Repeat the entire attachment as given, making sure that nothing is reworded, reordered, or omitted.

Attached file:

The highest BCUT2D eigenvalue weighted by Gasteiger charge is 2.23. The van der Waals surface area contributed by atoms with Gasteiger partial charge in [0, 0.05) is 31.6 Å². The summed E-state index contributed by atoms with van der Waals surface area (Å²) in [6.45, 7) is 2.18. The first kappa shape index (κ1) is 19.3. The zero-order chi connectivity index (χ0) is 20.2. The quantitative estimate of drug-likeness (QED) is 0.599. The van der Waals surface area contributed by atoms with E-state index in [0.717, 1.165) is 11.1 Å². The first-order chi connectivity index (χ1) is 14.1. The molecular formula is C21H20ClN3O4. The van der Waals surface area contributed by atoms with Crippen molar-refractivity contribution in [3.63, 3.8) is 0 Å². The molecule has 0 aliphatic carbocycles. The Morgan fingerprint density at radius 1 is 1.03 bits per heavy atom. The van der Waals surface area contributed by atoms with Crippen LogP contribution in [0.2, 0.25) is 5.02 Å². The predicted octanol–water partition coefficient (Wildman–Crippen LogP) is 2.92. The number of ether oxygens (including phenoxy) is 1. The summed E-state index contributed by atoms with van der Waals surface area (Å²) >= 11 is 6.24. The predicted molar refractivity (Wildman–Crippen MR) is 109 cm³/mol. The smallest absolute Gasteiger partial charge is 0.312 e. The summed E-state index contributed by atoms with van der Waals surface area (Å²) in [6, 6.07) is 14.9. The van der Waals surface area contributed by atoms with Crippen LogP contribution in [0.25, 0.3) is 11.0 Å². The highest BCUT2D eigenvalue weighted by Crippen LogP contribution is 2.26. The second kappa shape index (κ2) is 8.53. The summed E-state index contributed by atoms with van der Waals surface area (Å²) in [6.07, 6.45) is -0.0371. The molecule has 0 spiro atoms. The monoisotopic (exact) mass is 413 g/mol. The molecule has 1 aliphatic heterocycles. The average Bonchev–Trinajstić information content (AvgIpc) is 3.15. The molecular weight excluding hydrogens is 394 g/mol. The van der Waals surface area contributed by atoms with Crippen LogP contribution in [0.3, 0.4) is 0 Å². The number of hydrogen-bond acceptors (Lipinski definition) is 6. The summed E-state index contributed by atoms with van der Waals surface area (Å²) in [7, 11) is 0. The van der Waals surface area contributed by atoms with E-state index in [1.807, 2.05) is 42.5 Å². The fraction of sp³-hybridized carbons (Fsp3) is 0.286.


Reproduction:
The highest BCUT2D eigenvalue weighted by Gasteiger charge is 2.23. The van der Waals surface area contributed by atoms with Gasteiger partial charge in [0, 0.05) is 31.6 Å². The summed E-state index contributed by atoms with van der Waals surface area (Å²) in [6.45, 7) is 2.18. The first kappa shape index (κ1) is 19.3. The zero-order chi connectivity index (χ0) is 20.2. The quantitative estimate of drug-likeness (QED) is 0.599. The van der Waals surface area contributed by atoms with E-state index in [0.717, 1.165) is 11.1 Å². The first-order chi connectivity index (χ1) is 14.1. The molecular formula is C21H20ClN3O4. The van der Waals surface area contributed by atoms with Crippen molar-refractivity contribution in [3.63, 3.8) is 0 Å². The molecule has 0 aliphatic carbocycles. The Morgan fingerprint density at radius 1 is 1.03 bits per heavy atom. The van der Waals surface area contributed by atoms with Crippen LogP contribution in [0.2, 0.25) is 5.02 Å². The predicted octanol–water partition coefficient (Wildman–Crippen LogP) is 2.92. The number of ether oxygens (including phenoxy) is 1. The summed E-state index contributed by atoms with van der Waals surface area (Å²) >= 11 is 6.24. The predicted molar refractivity (Wildman–Crippen MR) is 109 cm³/mol. The smallest absolute Gasteiger partial charge is 0.312 e. The summed E-state index contributed by atoms with van der Waals surface area (Å²) in [6, 6.07) is 14.9. The van der Waals surface area contributed by atoms with Crippen LogP contribution in [0.25, 0.3) is 11.0 Å². The highest BCUT2D eigenvalue weighted by Crippen LogP contribution is 2.26. The second kappa shape index (κ2) is 8.53. The summed E-state index contributed by atoms with van der Waals surface area (Å²) in [6.07, 6.45) is -0.0371. The molecule has 0 spiro atoms. The monoisotopic (exact) mass is 413 g/mol. The molecule has 1 aliphatic heterocycles. The average Bonchev–Trinajstić information content (AvgIpc) is 3.15. The molecular weight excluding hydrogens is 394 g/mol. The van der Waals surface area contributed by atoms with Crippen LogP contribution in [0.3, 0.4) is 0 Å². The number of hydrogen-bond acceptors (Lipinski definition) is 6. The summed E-state index contributed by atoms with van der Waals surface area (Å²) in [7, 11) is 0. The van der Waals surface area contributed by atoms with E-state index in [1.807, 2.05) is 42.5 Å². The fraction of sp³-hybridized carbons (Fsp3) is 0.286.